Biology/Birth/ Origin of an organism
QUESTION: Thank you for your consideration of my question.
Question: "Biologically speaking, when is a new organism actually born?" Is it born at conception - when the organism's existence (being) first begins? Or is it only 'born' at Parturition (when it finally emerges from the womb?)
In science, when is a new organism "born?"
Semantically, the definitions for the word 'birth' are very inclusive. One of the definitions for the word birth is "Any coming into existence."
So, I know that the semantic case can be made. I would like to know if there is anything in science to support the above.
ANSWER: Hi Loren
Scientists do like to argue over semantics.
Mammals are born when the leave the womb. Other animals are born when the egg hatches. With sexual reproduction existence comes about when the egg is fertilized. That would be my definition. Others may disagree
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QUESTION: Thank you Walter but I would like to follow up.
Mammals are born when the leave the womb. Other animals are born when the egg hatches. With sexual reproduction existence comes about when the egg is fertilized. That would be my definition. Others may disagree."
It appears that you are accepting that conception is a 'birth' too but that you are not wanting to call it that#
Though it's not very common, I have read comments from scientists where they have referred to conception as the 'birth' of an organism#
I am inclined to believe that they are correct# However, I have not been able to find anything in science #biological# sources to support their claims#
Here is an example or two, if you will be so kind as to consider them#
The Modern Treatment of Syphilitic Diseases,
"The parent diseased before conception gives birth to a diseased child, "Which s THEN Formed and Developed in the Womb" of a tainted mother# Page 340" # http://books#google#com/books?id=W3VUAAAAcAAJ&pg=PA340&lpg=PA340&dq=+%22concepti
" This is why a single embryonic cell, "Born at Conception", can differentiate into all the different structures of the body. So all the cells in the body have identical sets of chromosomes."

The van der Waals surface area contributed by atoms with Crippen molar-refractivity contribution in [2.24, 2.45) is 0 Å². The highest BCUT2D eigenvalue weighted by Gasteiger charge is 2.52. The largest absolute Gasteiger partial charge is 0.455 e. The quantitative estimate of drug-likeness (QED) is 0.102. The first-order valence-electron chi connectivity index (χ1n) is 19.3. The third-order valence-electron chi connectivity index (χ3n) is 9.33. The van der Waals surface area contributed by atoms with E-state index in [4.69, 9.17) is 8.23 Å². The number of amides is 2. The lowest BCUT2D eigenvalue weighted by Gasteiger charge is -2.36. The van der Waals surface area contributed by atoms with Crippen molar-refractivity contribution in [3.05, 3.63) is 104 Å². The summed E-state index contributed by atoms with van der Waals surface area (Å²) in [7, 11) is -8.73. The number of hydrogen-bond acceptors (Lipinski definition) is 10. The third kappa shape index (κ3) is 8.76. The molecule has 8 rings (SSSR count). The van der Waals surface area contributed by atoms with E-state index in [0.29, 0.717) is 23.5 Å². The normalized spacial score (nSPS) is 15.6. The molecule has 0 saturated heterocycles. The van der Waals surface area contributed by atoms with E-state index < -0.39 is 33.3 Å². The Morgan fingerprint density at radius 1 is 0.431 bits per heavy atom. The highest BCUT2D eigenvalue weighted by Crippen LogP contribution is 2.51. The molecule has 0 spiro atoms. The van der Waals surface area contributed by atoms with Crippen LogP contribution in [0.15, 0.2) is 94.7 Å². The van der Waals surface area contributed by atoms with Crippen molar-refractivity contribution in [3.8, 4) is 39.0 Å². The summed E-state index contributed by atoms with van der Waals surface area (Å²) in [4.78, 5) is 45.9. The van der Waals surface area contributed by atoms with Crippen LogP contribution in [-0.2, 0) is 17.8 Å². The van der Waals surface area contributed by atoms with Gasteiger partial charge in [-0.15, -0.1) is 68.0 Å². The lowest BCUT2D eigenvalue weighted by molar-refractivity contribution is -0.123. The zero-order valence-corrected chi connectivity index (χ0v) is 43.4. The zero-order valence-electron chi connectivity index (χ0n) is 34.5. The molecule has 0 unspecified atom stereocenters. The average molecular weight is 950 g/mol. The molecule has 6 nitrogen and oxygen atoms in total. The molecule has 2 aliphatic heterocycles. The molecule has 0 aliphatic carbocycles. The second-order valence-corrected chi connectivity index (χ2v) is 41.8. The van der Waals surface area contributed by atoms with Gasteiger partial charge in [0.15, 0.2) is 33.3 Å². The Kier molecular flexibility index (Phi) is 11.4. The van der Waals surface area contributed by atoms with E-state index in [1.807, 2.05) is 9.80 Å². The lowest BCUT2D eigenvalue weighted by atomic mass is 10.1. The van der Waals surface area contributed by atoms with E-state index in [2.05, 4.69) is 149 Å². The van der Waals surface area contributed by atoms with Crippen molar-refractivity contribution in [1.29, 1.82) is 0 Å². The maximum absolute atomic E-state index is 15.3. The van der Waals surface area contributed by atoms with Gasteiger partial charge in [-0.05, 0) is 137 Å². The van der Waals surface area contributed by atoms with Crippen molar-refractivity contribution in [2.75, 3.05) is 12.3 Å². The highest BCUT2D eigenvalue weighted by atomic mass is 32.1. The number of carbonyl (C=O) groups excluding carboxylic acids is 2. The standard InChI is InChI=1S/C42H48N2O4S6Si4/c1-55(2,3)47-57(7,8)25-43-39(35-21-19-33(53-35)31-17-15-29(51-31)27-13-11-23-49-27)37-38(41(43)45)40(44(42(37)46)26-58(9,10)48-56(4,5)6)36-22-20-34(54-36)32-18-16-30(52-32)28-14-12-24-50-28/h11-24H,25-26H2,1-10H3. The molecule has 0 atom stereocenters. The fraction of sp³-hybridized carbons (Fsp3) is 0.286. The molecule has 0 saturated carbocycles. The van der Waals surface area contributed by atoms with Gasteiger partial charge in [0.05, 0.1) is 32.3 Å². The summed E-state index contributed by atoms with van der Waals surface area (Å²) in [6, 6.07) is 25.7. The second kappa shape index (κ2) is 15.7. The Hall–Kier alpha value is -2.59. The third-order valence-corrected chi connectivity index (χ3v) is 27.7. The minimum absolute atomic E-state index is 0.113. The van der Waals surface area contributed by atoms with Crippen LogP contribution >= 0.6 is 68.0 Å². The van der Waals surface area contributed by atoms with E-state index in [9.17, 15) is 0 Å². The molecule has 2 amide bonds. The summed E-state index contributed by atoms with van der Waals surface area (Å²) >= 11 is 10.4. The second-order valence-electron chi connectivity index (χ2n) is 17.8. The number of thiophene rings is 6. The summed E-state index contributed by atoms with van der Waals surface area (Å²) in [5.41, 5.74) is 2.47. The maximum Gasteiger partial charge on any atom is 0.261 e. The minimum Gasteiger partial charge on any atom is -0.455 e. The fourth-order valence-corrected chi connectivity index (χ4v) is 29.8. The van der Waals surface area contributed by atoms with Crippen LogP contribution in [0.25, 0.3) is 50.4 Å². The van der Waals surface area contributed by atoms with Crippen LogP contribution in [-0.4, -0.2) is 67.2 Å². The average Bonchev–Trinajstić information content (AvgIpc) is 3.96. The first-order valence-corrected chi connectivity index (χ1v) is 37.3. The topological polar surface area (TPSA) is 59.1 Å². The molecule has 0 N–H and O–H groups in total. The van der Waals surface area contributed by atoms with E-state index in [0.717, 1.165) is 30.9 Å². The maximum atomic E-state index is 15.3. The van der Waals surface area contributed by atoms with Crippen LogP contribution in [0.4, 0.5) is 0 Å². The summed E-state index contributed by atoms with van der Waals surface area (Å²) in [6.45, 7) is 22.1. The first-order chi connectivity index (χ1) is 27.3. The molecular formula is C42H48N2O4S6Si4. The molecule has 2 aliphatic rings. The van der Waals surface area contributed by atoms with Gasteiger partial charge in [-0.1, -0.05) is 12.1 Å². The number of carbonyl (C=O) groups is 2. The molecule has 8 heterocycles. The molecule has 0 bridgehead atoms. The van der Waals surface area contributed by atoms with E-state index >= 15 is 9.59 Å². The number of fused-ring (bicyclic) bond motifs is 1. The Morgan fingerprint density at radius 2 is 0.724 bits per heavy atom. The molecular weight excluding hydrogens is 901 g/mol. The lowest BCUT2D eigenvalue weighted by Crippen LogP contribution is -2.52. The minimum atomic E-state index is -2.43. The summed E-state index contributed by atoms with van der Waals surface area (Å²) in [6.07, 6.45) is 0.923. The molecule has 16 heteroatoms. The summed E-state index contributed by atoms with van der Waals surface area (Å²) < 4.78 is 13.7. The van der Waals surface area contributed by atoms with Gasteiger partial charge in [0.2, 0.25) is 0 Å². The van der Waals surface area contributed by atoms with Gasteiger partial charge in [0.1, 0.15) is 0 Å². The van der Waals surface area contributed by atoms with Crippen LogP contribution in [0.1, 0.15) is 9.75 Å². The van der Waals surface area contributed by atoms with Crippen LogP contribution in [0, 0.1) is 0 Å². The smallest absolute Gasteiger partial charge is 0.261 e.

P.S. - Please consider these two comments as they relate to one another.
ANSWER: One definition of birth is coming into existance.The other is leaving the womb or egg.
I was unable to bring up the first reference you gave. As to the second one it seems to me that with the term "born at conception" the word born is used in a different way then when considering the exit from the womb or egg. The reason you cannot find support for the view of scientists that conception is birth of an organism is because the term "birth" is arbitrary and means different things to different people. Proponents of the belief that a fertilized egg is a person want to accept that conception is birth. This may be true but it is not a fact because it cannot be tested.
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QUESTION: Walter, thank you for allowing some followup questions from me. I hope that you
will indulge me a little more. I have no other experts to ask these questions to
at this time.
You answered: "One definition of birth is coming into existance."
Yes. Exactly. I am trying to get a scientific answer on when an organism "comes into
existence." Is it at conception? Parturition? Or is it at some other time?
You mentioned "persons." I understand the other debates and circumstances but I am
not asking about "persons" with this question, so please don't bias your answer
with that anticipation.
Walter, you also said: "The reason you cannot find support for the view
of scientists that conception is birth of an organism is because the term
"birth" is arbitrary and means different things to different people.
Proponents of the belief that a fertilized egg is a person want to accept
that conception is birth. This may be true but it is not a fact because
it cannot be tested."
I hope that you can appreciate my dismay with that situation?
Setting aside the 'personhood' debates that will likely go on forever
regardless of when science says a new organism is *born* - science is not
supposed to beholden to any one belief over another. Is it?
A organism would begin (originate) when it begins and the *Personhood*
debate would have nothing to do with when and how (biologically) the new
organism was 'born'.
Please understand that I am not asking you to say that conception is
the birth of a **person**. I am only asking you if conception is the
birth of any animal organism (human or not).
All I can say is that the accepted definition of birth is exit from the womb or egg. The scientific for birth is Parturition. Does an organism exist before before parturition. Of course! Does it exist at fertilization. Certainly. It is my view that a organism is not born until it enters the world. I cannot state this as a fact because it can't be tested